Channel 4 are to host the UK’s first ever live televised drug trial.
As The Guardian report, 26 volunteers have been recruited for the show. The subjects were either given MDMA or a placebo; after an hour, readings were taken with an fMRI machine. Subjects also had their brain activity tracked when asked to recall happy or upsetting memories. Among the subjects are former Liberal Democrat MP Evan Harris, We Need To Talk About Kevin author Lional Shriver and goon-of-all-trades Keith Allen.
Study leader Professor David Nutt claimed that Channel 4’s intervention has provided funds and resources which have been impossible to source from more official channels: “We have failed to get money for research from conventional sources, which is why the Channel 4 intervention is fantastic. Nearly half a million people are believed to take ecstasy or MDMA every year in the UK, but there has been very little research into what it does in the brain. These experiments will give us a much clearer picture of the fundamental effects of MDMA on the resting brain than anyone has been able to get before.”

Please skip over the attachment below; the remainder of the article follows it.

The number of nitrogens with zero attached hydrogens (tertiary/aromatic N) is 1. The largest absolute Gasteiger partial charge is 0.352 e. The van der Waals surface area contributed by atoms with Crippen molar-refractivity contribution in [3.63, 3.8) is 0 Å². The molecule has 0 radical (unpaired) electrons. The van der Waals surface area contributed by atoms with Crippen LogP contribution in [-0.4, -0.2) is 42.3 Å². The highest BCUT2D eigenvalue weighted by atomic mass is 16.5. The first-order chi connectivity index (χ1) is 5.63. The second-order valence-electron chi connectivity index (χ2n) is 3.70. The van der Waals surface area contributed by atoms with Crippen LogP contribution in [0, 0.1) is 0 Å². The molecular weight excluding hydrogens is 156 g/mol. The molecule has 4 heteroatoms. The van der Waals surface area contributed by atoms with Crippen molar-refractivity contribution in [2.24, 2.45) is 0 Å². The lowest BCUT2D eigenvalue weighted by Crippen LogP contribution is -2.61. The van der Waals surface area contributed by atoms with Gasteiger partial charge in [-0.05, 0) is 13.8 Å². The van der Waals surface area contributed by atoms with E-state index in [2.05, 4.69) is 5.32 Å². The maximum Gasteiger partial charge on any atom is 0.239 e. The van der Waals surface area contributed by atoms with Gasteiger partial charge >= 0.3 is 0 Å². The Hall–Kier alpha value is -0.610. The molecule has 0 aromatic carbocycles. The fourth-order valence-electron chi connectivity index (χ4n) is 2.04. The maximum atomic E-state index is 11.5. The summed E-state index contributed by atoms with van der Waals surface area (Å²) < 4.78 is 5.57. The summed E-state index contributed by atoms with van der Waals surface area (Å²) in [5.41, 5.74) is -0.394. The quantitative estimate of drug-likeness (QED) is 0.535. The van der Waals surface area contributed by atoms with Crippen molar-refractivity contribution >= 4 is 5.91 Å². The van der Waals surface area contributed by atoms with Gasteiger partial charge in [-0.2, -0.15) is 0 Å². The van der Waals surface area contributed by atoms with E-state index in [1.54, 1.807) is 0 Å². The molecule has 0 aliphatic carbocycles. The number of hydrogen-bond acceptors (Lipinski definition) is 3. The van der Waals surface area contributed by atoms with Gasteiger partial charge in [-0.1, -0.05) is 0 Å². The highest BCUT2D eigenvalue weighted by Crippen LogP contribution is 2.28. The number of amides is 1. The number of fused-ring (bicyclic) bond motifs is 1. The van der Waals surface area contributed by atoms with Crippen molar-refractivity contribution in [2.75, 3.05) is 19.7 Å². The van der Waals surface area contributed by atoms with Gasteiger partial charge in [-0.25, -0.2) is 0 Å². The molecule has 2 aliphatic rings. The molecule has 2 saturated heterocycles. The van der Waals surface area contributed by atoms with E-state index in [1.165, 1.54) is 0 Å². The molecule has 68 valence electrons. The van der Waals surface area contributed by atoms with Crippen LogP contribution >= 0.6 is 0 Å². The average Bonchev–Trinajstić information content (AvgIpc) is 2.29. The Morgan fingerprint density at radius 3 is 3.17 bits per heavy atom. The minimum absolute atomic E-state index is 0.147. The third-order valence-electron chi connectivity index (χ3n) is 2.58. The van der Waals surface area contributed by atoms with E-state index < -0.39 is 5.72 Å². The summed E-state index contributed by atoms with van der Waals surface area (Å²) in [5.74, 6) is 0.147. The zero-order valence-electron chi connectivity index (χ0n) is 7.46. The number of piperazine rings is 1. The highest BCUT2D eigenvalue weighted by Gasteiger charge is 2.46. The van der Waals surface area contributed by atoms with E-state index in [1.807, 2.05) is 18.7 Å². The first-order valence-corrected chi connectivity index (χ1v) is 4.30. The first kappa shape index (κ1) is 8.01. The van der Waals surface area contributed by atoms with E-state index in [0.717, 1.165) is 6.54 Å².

Concerns have, understandably, been raised about the possibility of the show glamorising or trivialising use of the drug. Rebutting the claims on BBC Radio 4’s The Life Scientific, Nutt has stressed that the study will be a “serious documentary on the science of MDMA'”. MDMA has been touted by some as having possible applications as a psychotherapeutic tool, particularly in relation to PTSD – claims the documentary hopes to put to the test.
It’s not the first time Professor Nutt has found himself in the public eye in relation to clubbing drugs. In 2009 he was engaged in a high-profile spat with then Home Secretary Jacqui Smith after quoting statistics that horse riding was more dangerous than taking ecstasy. He was removed from his post as chairman of the UK government’s Advisory Council On The Misuse of Drugs the same year after publishing a paper indexing drugs on the basis of the harm they caused; tobacco and alcohol were placed higher than ecstasy and cannabis.
Drugs Live: The Ecstasy Trial will air on September 26 on Channel 4, presented by Jon Snow and Dr Christian Jessen.